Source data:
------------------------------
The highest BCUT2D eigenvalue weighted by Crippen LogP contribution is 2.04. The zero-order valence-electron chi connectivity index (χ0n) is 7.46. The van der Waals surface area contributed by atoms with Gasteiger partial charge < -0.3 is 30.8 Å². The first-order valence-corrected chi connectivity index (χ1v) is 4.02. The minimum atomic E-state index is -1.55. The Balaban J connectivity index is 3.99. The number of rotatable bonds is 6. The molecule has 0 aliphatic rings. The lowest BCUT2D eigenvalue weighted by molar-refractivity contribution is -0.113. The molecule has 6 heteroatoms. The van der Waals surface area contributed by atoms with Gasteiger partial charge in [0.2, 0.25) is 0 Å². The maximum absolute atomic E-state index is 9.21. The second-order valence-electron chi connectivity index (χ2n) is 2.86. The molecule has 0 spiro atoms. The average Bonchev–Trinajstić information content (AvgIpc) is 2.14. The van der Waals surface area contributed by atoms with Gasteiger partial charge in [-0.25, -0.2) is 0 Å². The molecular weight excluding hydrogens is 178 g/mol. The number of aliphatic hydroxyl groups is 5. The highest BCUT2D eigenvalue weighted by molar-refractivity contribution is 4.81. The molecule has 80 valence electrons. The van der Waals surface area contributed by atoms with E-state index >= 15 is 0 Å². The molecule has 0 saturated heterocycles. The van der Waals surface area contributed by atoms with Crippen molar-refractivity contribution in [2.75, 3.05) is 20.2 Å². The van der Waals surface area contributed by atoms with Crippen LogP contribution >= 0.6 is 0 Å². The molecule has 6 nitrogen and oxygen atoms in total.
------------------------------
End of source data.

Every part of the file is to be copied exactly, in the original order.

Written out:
The highest BCUT2D eigenvalue weighted by Crippen LogP contribution is 2.04. The zero-order valence-electron chi connectivity index (χ0n) is 7.46. The van der Waals surface area contributed by atoms with Gasteiger partial charge < -0.3 is 30.8 Å². The first-order valence-corrected chi connectivity index (χ1v) is 4.02. The minimum atomic E-state index is -1.55. The Balaban J connectivity index is 3.99. The number of rotatable bonds is 6. The molecule has 0 aliphatic rings. The lowest BCUT2D eigenvalue weighted by molar-refractivity contribution is -0.113. The molecule has 6 heteroatoms. The van der Waals surface area contributed by atoms with Gasteiger partial charge in [0.2, 0.25) is 0 Å². The maximum absolute atomic E-state index is 9.21. The second-order valence-electron chi connectivity index (χ2n) is 2.86. The molecule has 0 spiro atoms. The average Bonchev–Trinajstić information content (AvgIpc) is 2.14. The van der Waals surface area contributed by atoms with Gasteiger partial charge in [-0.25, -0.2) is 0 Å². The molecular weight excluding hydrogens is 178 g/mol. The number of aliphatic hydroxyl groups is 5. The highest BCUT2D eigenvalue weighted by molar-refractivity contribution is 4.81. The molecule has 80 valence electrons. The van der Waals surface area contributed by atoms with E-state index >= 15 is 0 Å². The molecule has 0 saturated heterocycles. The van der Waals surface area contributed by atoms with Crippen molar-refractivity contribution in [2.75, 3.05) is 20.2 Å². The van der Waals surface area contributed by atoms with Crippen LogP contribution >= 0.6 is 0 Å². The molecule has 6 nitrogen and oxygen atoms in total.